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I always hand a bunch of public static manager classes in my game:

  • GameManager (singleton) for reading and writing persistent data and gamestate across scenes
  • SceneManager for holding scene data (coins picked up, score, are we in a cutscene)
  • UIManager for dealing with HUD stuff
  • SfxManager for sound effects
  • PfxManager for particle effects

On the gameobject that holds these manager classes, there are also subordinate classes (e.g. HUDManager, a smaller class that managers tasks specific to HUD, and then delegate those tasks into other smaller scripts) in order to avoid monolithic manager classes.

Is this method frowned upon in Unity game development and if so, what are some better solutions than this approach?

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  • \$\begingroup\$ You may want to consider the "manager of managers"/"Service Locator" strategy, described here for example \$\endgroup\$ – DMGregory Sep 3 '20 at 14:18
  • \$\begingroup\$ @DMGregory Thanks for the link! That'll solve the multiple singleton issue. So, aside from that, is it generally considered a bad practice to have public static XManagers and to reference them using "XManager xmanager = XManager.instance", because it'll be difficult to follow the flow of logic and to debug, or is this quite common and an accepted practice in game development to doing so, because games are chaotic and very different from normal software? Thanks Gregory! \$\endgroup\$ – SirMt Sep 3 '20 at 14:29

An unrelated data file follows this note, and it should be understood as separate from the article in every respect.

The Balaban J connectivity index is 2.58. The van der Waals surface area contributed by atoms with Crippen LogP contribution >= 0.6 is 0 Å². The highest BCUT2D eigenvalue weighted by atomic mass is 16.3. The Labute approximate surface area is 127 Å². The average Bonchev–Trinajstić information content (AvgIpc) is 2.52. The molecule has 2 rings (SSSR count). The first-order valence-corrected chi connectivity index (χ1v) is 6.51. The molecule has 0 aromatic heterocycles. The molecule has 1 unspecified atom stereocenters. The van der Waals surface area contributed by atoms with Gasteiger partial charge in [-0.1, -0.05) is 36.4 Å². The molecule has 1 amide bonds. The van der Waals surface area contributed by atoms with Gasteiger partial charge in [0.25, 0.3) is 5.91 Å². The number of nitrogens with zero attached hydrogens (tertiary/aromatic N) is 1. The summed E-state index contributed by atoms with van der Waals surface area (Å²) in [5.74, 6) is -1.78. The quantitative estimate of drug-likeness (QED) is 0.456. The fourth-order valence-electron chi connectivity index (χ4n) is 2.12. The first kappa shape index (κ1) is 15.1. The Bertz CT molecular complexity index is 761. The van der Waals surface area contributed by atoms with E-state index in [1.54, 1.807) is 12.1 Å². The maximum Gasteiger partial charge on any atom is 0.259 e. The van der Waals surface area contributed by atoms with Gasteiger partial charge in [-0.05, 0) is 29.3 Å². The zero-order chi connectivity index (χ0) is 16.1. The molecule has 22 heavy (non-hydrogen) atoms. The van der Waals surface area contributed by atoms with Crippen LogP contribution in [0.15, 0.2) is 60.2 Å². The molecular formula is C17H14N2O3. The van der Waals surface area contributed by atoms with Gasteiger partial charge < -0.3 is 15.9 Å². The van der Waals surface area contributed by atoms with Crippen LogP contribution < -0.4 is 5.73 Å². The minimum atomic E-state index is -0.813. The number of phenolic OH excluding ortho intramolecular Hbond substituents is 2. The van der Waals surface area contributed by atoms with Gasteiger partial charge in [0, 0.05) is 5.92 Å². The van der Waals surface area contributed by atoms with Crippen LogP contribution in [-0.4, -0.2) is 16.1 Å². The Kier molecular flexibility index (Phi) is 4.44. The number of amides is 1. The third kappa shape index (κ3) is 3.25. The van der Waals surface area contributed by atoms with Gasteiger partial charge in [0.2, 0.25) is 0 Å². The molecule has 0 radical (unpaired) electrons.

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    \$\begingroup\$ In general, I'd recommend not worrying about what other devs might or might not "frown upon" - look for concrete problems/benefits or other outcomes. Is this approach serving your needs? Have you experienced any specific pain points or measured issues with this that we can help you solve? If not, then it's entirely possible it's Good Enough™, and you can focus on something else until/unless it becomes a problem. \$\endgroup\$ – DMGregory Sep 3 '20 at 14:33
  • \$\begingroup\$ Thanks for the comment and thoughts DMGregory :) \$\endgroup\$ – SirMt Sep 3 '20 at 14:37
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My usual approach is to minimize managers by creating smarter gameObjects which have their own controllers.

  • "coins picked up" and "score" are properties of the player, so they should be on the player game object.
  • Instead of an UI Manager, I create controllers for individual UI elements. When they show information about a gameObject (like player.score), they reference a gameObject in the scene.
  • Instead of an Sfx Manager, I use objects with audio sources which might or might not have controllers which control that one audio source.

But if the manager-pattern feels natural to you, then you might feel right at home with the new DOTS architecture, where all the game logic is in managers (called "Systems").

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